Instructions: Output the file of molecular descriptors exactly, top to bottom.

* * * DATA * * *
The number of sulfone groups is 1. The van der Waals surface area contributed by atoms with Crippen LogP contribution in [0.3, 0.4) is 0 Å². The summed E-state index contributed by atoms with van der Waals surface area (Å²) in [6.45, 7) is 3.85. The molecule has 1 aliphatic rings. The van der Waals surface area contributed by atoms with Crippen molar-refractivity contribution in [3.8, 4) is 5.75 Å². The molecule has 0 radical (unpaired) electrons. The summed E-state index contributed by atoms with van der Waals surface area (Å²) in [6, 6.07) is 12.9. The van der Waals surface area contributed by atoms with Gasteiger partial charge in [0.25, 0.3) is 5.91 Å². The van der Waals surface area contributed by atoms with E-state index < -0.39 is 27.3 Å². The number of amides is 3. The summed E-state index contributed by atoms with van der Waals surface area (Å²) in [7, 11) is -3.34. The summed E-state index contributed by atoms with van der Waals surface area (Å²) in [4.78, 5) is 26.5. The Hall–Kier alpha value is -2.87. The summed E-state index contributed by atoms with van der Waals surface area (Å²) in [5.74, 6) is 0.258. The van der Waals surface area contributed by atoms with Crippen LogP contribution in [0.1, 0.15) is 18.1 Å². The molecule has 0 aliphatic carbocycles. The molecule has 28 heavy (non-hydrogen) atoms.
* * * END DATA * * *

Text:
The number of sulfone groups is 1. The van der Waals surface area contributed by atoms with Crippen LogP contribution in [0.3, 0.4) is 0 Å². The summed E-state index contributed by atoms with van der Waals surface area (Å²) in [6.45, 7) is 3.85. The molecule has 1 aliphatic rings. The van der Waals surface area contributed by atoms with Crippen molar-refractivity contribution in [3.8, 4) is 5.75 Å². The molecule has 0 radical (unpaired) electrons. The summed E-state index contributed by atoms with van der Waals surface area (Å²) in [6, 6.07) is 12.9. The van der Waals surface area contributed by atoms with Gasteiger partial charge in [0.25, 0.3) is 5.91 Å². The van der Waals surface area contributed by atoms with E-state index < -0.39 is 27.3 Å². The number of amides is 3. The summed E-state index contributed by atoms with van der Waals surface area (Å²) in [7, 11) is -3.34. The summed E-state index contributed by atoms with van der Waals surface area (Å²) in [4.78, 5) is 26.5. The Hall–Kier alpha value is -2.87. The summed E-state index contributed by atoms with van der Waals surface area (Å²) in [5.74, 6) is 0.258. The van der Waals surface area contributed by atoms with Crippen LogP contribution in [0.1, 0.15) is 18.1 Å². The molecule has 0 aliphatic carbocycles. The molecule has 28 heavy (non-hydrogen) atoms.